Statues smashed as Ukraine moves to shed Soviet past
Date created : Latest update :
Activists toppled three statues of Communist leaders overnight Friday in Ukraine's second-largest city, Kharkiv, days after parliament passed a controversial bill designed to purge the country of Soviet-era symbols.
A video posted on YouTube by an anti-Russian militant group called "We've had enough" shows the masked men smashing three large monuments glorifying Bolshevik leaders in Ukraine's second largest city.
The men can be seen using a ladder to hook the statues with a cable tied to a white van that pulls away, bringing the statues down. In one instance, police officers look on without attempting to intervene.
Previous attempts to remove Soviet-era symbols have stoked tension in the mostly-Russian speaking city of 1.4 million, located some 200 kilometres from the conflict zone in the Donetsk and Lugansk regions, where pro-Russian insurgents are fighting the Kiev government in a conflict that has killed more than 6,000 people.
In February 2014, as protesters tore down dozens of statues of Lenin across Ukraine, scores of Kharkiv citizens formed a protective cordon around a statue of the former Soviet leader. It was eventually pulled down in September, in a move supported by local officials.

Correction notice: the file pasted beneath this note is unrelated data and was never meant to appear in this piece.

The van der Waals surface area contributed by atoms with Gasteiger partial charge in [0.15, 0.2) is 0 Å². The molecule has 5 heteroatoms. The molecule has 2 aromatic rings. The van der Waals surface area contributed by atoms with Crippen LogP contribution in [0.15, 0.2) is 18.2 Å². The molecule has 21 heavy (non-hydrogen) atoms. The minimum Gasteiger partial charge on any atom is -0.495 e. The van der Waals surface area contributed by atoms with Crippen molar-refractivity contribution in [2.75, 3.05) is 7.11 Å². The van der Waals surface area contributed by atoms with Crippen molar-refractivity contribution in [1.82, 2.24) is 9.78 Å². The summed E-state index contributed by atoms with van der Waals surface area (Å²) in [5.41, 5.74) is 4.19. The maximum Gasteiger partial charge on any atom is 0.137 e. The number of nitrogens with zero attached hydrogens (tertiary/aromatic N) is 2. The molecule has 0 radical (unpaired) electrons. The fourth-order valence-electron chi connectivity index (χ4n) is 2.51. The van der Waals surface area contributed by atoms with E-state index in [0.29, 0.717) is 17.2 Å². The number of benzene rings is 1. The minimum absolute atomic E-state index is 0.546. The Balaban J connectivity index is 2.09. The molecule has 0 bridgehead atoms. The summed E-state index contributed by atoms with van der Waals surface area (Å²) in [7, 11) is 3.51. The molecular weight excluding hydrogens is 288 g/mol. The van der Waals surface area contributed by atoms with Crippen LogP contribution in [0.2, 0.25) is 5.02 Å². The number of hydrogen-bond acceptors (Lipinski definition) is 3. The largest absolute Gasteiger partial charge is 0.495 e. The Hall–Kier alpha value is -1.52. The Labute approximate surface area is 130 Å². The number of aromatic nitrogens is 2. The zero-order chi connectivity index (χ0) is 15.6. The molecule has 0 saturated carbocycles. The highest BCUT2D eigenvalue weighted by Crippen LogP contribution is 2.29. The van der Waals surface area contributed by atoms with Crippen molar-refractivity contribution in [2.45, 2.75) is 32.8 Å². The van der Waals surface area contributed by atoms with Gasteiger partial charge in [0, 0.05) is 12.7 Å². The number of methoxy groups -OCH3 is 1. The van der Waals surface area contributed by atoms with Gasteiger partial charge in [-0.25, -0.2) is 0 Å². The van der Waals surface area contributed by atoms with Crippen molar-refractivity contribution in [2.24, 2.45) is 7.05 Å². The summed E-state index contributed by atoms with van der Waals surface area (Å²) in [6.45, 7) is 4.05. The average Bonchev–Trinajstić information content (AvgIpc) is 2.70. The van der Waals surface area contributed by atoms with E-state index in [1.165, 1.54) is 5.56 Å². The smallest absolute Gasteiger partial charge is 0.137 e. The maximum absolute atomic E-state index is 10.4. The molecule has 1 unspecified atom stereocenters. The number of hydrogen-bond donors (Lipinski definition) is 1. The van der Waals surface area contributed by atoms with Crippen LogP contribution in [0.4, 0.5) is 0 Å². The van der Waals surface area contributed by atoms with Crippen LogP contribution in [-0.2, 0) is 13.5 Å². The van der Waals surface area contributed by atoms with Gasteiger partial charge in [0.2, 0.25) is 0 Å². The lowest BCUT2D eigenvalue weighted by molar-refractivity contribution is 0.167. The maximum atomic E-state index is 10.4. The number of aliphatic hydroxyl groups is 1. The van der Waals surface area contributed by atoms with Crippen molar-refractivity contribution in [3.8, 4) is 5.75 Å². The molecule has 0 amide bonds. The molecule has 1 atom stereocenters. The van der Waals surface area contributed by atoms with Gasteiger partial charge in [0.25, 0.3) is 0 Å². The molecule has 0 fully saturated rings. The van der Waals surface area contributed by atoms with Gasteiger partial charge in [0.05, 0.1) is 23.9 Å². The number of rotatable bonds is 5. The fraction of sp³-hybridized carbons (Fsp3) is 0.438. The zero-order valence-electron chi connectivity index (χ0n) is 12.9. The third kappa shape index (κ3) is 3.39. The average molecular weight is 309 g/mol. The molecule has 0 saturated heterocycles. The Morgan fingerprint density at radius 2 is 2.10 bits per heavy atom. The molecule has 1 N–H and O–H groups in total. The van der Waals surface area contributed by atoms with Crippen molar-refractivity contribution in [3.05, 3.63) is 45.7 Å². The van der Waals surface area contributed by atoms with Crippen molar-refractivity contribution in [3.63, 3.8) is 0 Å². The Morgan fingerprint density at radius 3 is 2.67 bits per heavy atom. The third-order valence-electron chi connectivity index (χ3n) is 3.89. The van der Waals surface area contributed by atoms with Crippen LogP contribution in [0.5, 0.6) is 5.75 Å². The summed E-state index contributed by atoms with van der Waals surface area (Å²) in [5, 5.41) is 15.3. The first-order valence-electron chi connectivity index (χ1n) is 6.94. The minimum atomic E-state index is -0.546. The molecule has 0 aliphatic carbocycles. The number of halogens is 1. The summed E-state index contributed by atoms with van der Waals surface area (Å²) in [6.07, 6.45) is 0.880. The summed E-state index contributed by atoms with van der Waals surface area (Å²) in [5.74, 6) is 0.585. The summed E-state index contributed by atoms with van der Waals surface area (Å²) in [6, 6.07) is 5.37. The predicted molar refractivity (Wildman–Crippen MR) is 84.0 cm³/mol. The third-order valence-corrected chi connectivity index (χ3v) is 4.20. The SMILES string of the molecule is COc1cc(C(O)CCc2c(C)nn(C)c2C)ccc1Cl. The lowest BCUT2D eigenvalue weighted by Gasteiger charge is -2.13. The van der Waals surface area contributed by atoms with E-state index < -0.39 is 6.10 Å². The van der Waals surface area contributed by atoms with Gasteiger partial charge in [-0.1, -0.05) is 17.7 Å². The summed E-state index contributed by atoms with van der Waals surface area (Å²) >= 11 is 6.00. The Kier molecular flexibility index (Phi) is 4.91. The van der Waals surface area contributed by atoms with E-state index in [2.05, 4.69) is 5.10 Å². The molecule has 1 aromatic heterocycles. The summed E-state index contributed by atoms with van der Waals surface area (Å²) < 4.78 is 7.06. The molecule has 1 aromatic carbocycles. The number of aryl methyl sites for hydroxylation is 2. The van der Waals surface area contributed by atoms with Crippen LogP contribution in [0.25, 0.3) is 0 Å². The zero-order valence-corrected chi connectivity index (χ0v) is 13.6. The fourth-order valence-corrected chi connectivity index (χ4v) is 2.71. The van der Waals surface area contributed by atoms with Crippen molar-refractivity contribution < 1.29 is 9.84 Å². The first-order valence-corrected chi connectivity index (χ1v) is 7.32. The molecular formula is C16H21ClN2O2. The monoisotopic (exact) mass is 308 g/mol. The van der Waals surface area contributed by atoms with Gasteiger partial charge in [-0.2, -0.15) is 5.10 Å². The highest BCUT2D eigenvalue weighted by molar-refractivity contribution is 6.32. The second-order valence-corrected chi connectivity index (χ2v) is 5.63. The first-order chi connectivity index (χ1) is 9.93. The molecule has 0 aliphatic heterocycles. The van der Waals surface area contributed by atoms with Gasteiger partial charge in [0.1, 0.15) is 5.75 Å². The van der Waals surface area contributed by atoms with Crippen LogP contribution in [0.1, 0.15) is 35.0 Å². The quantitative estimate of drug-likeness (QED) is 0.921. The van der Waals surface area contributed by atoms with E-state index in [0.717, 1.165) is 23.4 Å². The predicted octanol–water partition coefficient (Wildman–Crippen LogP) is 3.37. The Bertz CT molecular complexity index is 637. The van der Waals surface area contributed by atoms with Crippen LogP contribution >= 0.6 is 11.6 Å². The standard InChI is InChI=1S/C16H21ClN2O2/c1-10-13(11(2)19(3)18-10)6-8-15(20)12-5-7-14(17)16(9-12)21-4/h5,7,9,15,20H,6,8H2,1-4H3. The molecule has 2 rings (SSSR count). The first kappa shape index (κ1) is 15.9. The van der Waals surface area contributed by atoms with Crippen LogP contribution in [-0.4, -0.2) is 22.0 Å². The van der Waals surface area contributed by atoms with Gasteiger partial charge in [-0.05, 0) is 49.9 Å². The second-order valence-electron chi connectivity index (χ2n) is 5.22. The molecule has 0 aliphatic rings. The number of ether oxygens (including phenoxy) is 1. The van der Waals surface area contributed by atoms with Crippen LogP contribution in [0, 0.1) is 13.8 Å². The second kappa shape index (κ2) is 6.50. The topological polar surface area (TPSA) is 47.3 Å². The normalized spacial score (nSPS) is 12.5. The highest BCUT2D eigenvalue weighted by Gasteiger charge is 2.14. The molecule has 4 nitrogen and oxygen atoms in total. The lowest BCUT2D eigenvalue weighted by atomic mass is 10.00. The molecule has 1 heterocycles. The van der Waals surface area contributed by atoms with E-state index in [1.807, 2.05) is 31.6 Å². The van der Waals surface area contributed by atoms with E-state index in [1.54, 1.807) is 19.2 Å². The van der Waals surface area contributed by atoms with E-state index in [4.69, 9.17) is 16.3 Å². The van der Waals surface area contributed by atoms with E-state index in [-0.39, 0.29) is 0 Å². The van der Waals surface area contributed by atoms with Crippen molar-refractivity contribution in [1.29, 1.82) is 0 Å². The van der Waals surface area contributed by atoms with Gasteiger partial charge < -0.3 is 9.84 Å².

The latest incident comes less than 48 hours after Ukrainian lawmakers adopted controversial legislation designed to shed Ukraine's Soviet past.
The bills – which were adopted by a large majority but still need to be signed by President Petro Poroshenko – have heightened tensions in the war-divided country, and Friday prompted an angry reaction from Russia.
"Kiev used truly totalitarian methods of liquidating unwanted parties, civic organisations and movements," the Russian foreign ministry said in a statement, also accusing Ukraine of "rewriting history".
The legislation bans Communist-era and Nazi symbols in what supporters said was a bid to break with the country's tragic World War II past and Moscow's domination through most of the 20th century.
It is likely to further alienate pro-Russian insurgents in Ukraine’s east, who have made a point of their attachment to the Soviet era.
(FRANCE 24 with AFP)